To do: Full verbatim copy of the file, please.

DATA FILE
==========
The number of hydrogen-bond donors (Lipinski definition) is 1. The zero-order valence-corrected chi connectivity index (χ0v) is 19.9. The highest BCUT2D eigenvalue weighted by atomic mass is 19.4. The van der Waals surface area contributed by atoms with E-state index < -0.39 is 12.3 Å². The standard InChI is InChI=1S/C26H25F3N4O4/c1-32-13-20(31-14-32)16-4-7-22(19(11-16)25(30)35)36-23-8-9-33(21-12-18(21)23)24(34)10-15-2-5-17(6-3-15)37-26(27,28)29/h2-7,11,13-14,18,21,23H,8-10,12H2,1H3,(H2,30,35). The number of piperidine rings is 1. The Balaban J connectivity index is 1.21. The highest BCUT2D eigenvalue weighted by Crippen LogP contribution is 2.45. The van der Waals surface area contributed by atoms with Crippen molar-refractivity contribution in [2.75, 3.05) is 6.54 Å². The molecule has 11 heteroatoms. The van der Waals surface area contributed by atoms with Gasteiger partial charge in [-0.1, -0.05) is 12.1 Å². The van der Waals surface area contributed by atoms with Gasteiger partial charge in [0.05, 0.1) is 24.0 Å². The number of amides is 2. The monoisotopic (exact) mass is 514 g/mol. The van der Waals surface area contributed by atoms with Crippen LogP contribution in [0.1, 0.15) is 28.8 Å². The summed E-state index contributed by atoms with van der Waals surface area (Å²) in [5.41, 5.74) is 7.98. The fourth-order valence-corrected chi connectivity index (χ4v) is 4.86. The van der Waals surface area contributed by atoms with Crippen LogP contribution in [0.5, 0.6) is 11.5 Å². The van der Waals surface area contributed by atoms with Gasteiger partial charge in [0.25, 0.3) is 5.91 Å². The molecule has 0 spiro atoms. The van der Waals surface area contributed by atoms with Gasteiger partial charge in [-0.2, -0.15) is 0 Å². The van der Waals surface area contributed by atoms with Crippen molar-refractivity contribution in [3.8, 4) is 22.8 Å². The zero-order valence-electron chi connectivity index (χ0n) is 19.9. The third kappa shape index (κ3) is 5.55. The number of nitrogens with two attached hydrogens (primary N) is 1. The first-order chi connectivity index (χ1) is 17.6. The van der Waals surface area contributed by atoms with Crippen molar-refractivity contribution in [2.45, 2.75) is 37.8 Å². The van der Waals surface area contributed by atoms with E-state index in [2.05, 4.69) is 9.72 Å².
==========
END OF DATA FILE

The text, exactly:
The number of hydrogen-bond donors (Lipinski definition) is 1. The zero-order valence-corrected chi connectivity index (χ0v) is 19.9. The highest BCUT2D eigenvalue weighted by atomic mass is 19.4. The van der Waals surface area contributed by atoms with E-state index < -0.39 is 12.3 Å². The standard InChI is InChI=1S/C26H25F3N4O4/c1-32-13-20(31-14-32)16-4-7-22(19(11-16)25(30)35)36-23-8-9-33(21-12-18(21)23)24(34)10-15-2-5-17(6-3-15)37-26(27,28)29/h2-7,11,13-14,18,21,23H,8-10,12H2,1H3,(H2,30,35). The number of piperidine rings is 1. The Balaban J connectivity index is 1.21. The highest BCUT2D eigenvalue weighted by Crippen LogP contribution is 2.45. The van der Waals surface area contributed by atoms with Crippen molar-refractivity contribution in [2.75, 3.05) is 6.54 Å². The molecule has 11 heteroatoms. The van der Waals surface area contributed by atoms with Gasteiger partial charge in [-0.1, -0.05) is 12.1 Å². The van der Waals surface area contributed by atoms with Gasteiger partial charge in [0.05, 0.1) is 24.0 Å². The number of amides is 2. The monoisotopic (exact) mass is 514 g/mol. The van der Waals surface area contributed by atoms with Crippen LogP contribution in [0.1, 0.15) is 28.8 Å². The summed E-state index contributed by atoms with van der Waals surface area (Å²) in [5.41, 5.74) is 7.98. The fourth-order valence-corrected chi connectivity index (χ4v) is 4.86. The van der Waals surface area contributed by atoms with Crippen LogP contribution in [0.5, 0.6) is 11.5 Å². The van der Waals surface area contributed by atoms with Gasteiger partial charge in [0.25, 0.3) is 5.91 Å². The molecule has 0 spiro atoms. The van der Waals surface area contributed by atoms with Gasteiger partial charge in [-0.2, -0.15) is 0 Å². The van der Waals surface area contributed by atoms with Crippen molar-refractivity contribution in [3.8, 4) is 22.8 Å². The zero-order valence-electron chi connectivity index (χ0n) is 19.9. The third kappa shape index (κ3) is 5.55. The number of nitrogens with two attached hydrogens (primary N) is 1. The first-order chi connectivity index (χ1) is 17.6. The van der Waals surface area contributed by atoms with Crippen molar-refractivity contribution in [2.45, 2.75) is 37.8 Å². The van der Waals surface area contributed by atoms with E-state index in [2.05, 4.69) is 9.72 Å².